Volunteers take humane rattler removal seriously
By Gordon Dritschilo
Herald Staff | July 17,2006
In the movies, you hear a telltale rattle before the camera cuts to the snake, coiled menacingly and prepared to strike.
In reality, volunteers charged by the Vermont Department of Fish and Wildlife with removing unwanted rattlesnakes from private property say the reptiles are likely to go unnoticed and will not bother anyone who isn't bothering them.
People who feel bothered by them, however, can contact one of these volunteers and have the snake promptly and humanely taken away.
"In a nutshell, the program was designed to help people and snakes rattlesnakes live more easily together," said volunteer Mary Droege said. "Obviously, people are uneasy around rattlesnakes when they're near their home, barn or garage."
Rattlesnakes in Vermont? Yes, experts say.
Mark Ferguson, zoologist for Fish and Wildlife's Nongame and Natural Heritage Program, said western Rutland County currently is the only area in the state with a rattlesnake habitat.
"There are a few other historical areas, but they have been lost over the years due to habitat loss and persecution."
At one time, the state had a bounty on rattlesnakes. Now they are an endangered species.
Ferguson said the program only receives a handful of calls.
"Generally, rattlesnakes and people don't have to interact much," he said. "It's a very secretive snake. It doesn't want to be seen. Generally, there's not much conflict."
Rattlesnakes primarily prey on rodents, especially deer mice. They are a woodland species and Ferguson said while they sometimes venture into open fields, they prefer more forested areas.
Droege said the snake-removal process is fairly straightforward.
"We basically have a big plastic bucket and a long handle with a hook not a hook, more like a curve on the end," she said. "You pick the snake up, put it in the container and bring it away."
The snake is set loose in the woods, as far away from houses or roads as possible.
Droege said she only has been out on a call once.
"It was remarkable that the snake just wanted to get away," she said. "It didn't strike at the tool. Once it was in the container, it didn't strike. It just wanted to get away. These snakes are not aggressive at all."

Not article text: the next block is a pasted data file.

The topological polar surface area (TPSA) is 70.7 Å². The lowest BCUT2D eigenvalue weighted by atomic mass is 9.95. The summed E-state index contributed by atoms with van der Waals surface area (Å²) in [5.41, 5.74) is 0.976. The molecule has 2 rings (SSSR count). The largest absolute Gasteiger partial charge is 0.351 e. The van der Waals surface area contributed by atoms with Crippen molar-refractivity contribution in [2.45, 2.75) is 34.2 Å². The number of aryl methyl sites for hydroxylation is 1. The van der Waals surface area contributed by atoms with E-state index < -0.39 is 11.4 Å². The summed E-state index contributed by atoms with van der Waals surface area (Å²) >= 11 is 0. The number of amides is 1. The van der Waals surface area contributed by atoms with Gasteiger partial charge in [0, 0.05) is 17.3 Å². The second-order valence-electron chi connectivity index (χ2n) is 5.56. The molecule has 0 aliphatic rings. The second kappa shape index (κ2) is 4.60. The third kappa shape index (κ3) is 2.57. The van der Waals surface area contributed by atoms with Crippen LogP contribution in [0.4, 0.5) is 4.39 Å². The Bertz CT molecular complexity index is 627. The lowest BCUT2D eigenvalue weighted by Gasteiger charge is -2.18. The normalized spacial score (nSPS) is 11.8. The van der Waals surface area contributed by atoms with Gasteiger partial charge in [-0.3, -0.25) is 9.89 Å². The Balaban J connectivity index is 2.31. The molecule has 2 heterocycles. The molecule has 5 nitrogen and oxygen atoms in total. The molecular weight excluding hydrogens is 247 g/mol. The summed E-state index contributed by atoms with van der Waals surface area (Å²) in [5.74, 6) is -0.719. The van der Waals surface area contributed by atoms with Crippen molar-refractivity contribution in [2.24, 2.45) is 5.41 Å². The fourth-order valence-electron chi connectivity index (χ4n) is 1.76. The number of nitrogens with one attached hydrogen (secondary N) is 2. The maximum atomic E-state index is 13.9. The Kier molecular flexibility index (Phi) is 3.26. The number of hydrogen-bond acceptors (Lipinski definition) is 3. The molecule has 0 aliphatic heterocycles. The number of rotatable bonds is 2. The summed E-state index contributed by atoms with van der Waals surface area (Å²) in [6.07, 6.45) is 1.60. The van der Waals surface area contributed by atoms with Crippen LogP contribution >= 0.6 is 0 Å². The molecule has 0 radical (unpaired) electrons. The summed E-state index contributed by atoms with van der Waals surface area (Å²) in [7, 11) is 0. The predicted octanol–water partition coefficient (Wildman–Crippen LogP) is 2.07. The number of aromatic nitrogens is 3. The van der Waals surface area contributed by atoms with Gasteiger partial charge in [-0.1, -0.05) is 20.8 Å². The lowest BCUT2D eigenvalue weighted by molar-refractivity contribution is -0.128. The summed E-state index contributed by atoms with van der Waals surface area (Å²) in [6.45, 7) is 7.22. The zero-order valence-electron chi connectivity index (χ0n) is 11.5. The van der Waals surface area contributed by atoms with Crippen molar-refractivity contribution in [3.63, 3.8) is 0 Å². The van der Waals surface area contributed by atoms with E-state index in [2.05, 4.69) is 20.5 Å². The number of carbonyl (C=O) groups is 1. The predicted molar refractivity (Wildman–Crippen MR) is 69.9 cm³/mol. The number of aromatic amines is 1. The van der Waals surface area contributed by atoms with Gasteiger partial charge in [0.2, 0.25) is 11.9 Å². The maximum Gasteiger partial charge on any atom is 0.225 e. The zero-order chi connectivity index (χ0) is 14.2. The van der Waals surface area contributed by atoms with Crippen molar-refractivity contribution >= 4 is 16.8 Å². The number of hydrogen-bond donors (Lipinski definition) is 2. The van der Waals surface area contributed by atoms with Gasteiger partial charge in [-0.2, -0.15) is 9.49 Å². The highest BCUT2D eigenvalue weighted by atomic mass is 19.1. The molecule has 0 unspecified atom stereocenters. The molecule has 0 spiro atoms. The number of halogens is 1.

A list with the volunteers' phone numbers was sent out to 250 landowners in the area. Droege said people can contact the state for the list. In an emergency, she said to call the state police and ask for game warden Robert Sterling.
Droege, who also works as the director of ecological management for the Nature Conservancy's Southern Lake Champlain Valley program, said the program is modeled after a successful 20-year-old program in Lake George, N.Y.
"It's important to ask for (him) and not just say 'I've got a rattlesnake,'" Droege said. "The dispatcher might not know this is a special program."
While people should not panic if they see a rattlesnake, Droege said they probably should not try to deal with the reptile themselves. While they are poisonous, she said a rattlesnake bite will not kill a healthy adult.
"It'll hurt a lot," she said. "It's a genuine concern for dogs and anyone who's not a healthy adult."
However, she said, like most wildlife, rattlesnakes will not bother people who don't bother them.
"This is a very shy, reserved snake," she said. "It doesn't want to bite. It's not aggressive. It wants to be left alone."
One of the theories behind the program, Droege said, is that simply being carried away is an unpleasant enough experience for the snake that it is unlikely to return a theory she said is borne out by the success of the program in New York.
Droege said she hopes the program will encourage a live and let live attitude toward the snakes.
"They're native Vermonters," she said. "They've been here longer than we have and it's possible to live peaceably side-by-side with them."
"It's a win-win situation for landowners, homeowners and snakes," she said. "This is the third summer it's been in effect. There was training and there's a special list of people who went through the training."
Contact Gordon Dritschilo at email@example.com.